Dec 07

Can’t make it all alone

FT6 comments • 561 views

I’m in severe danger of starting to hate an excellent song. Not because of what “Fairytale Of New York” is – whole-hearted, rambunctious, sad and sentimental – but because of what it’s being used for: “the great anti-carol” as Sean O’Hagan typically puts it in a piece in today’s Observer, a stick to beat ‘commercialised’ and ‘banal’ Christmas with. Weirdly, O’Hagan’s analysis of what’s going on in the song – the mixture of the “romantic and sordid” – is pretty astute, so it’s doubly frustrating that he reaches for “gritty realism” as the key thing to take away from it. I don’t want to fight cliche with cliche here, but it reinforces a long-standing impression that broadsheet journalists with a thing for ‘realism’ in pop are lazy thinkers who get a nice little cultural stiffie over other people’s misery.

Pop and Christmas go so well together because both are such a mix of fantasy and reality, hope and expectation, grinding practise and evanescent magic: the Pogues and Kirsty track takes an honoured place in any list of great Christmas songs but it’s no more realistic than Slade’s rowdy family Christmas, or “Blue Christmas”‘ tinsel-tinted loneliness, or even “In The Bleak Midwinter”. The Christmas tree has a religious trunk and commercial branches but its roots go deeper than either – this is a fucking horrible time of year and as human beings we need to invent something to cheer ourselves up and let us dream a bit. Which “Fairytale Of New York” does admirably, no thanks to its false-friend defenders.

Here’s a worse song than “Fairytale”, no more than a dirgey blast of irritation really, though this year more than ever I’ve found myself wanting to point people to it. This excellent video, by a Liverpool-based artist, gives me an excuse. 


  1. 1
    Billy Smart on 23 Dec 2007 #

    Another annoying thing about it is its use by unthinking rockists as a stick to beat the Pet Shop Boys with – “Can you believe what kept it off number one?”. Yes I can, and I bought and like both!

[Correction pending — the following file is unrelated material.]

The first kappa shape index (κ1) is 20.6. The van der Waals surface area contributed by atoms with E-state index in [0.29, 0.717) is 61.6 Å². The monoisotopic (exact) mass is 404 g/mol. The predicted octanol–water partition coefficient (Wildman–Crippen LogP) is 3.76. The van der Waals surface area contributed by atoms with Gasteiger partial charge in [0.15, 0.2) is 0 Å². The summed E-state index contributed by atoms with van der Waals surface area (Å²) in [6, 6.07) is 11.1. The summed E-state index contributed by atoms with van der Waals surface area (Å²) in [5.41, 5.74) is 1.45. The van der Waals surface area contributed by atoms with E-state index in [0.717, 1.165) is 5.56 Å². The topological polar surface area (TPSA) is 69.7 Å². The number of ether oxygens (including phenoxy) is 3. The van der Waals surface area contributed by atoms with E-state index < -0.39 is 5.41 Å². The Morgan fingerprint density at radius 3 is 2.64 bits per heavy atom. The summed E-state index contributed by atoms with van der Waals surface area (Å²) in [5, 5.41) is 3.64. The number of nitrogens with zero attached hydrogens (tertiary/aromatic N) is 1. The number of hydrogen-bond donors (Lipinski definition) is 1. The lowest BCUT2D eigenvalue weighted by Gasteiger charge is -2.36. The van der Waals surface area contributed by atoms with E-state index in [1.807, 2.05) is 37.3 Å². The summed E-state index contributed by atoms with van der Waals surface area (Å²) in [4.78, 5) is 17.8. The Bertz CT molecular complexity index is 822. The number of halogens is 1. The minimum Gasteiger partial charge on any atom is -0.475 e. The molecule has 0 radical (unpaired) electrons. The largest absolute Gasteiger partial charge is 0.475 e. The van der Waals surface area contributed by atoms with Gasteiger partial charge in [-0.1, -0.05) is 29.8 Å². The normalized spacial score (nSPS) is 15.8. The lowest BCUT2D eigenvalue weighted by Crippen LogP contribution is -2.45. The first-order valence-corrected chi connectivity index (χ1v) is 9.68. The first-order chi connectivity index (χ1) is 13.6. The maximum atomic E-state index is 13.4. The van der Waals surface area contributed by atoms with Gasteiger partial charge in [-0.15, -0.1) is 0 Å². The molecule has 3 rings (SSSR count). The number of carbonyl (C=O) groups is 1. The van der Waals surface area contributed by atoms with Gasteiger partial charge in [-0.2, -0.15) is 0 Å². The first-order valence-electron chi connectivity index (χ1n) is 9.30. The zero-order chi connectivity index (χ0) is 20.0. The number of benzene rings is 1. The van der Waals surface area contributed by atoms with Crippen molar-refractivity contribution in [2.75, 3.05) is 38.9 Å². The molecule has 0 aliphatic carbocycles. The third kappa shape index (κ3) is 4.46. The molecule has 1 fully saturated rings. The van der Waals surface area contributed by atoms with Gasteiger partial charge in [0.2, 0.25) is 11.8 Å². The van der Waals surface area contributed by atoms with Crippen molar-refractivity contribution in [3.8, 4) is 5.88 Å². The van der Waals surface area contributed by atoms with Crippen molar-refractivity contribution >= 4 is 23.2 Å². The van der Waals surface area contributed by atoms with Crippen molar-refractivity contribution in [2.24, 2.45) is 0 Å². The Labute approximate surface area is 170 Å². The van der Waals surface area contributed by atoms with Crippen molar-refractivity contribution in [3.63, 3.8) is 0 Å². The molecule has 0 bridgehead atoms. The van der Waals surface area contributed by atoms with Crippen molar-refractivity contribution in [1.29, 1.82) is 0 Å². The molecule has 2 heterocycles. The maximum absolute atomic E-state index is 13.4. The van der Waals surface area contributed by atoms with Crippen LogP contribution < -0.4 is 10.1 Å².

And it has now come to rather dwarf the rest of The Pogues’ songs, in exactly the same way thats happened to the Human League and Dexys. A Pair of Brown Eyes is their central song, I think.

    Its not that horrible a time of year, the fogs and bright winter light of this time can be quite renewing – in a way, I’d rather just enjoy them over a fortnight’s holiday without having all this Christmas fuss and noise to bother with.

  2. 2
    Andrew Farrell on 23 Dec 2007 #

    Two great anti-realist facts, both about the (also excellent) video:

    1. Shane MacGowan can’t play the piano. The opening shot is the accordianist’s hands in Shane’s rings and jacket.

    2. The New York Police Department doesn’t have a choir. What you see in the video is the Pipes and Drums band. Moreover, said band don’t all know Galway Bay, so in the video they are in fact singing The Mickey Mouse Song.

  3. 3
    Al Ewing on 23 Dec 2007 #

    The older I get, the less I like it – it was once my favourite Christmas number, but now that place has been taken by ‘Sleigh Ride’, with strong showings this year from Bing & Bowie’s ‘Little Drummer Boy’ and even a brief flirtation with the God-licious ‘Savior’s Day’.

  4. 4
    Lena on 24 Dec 2007 #

    The Pet Shop Boys are far more ‘gritty’ and real to me than The Pogues (esp. at the time, for personal reasons).

  5. 5
    DV on 27 Dec 2007 #

    so, eh, which Pet Shop Boys kept it off number one?

  6. 6
    Billy Smart on 27 Dec 2007 #

    Always On My Mind

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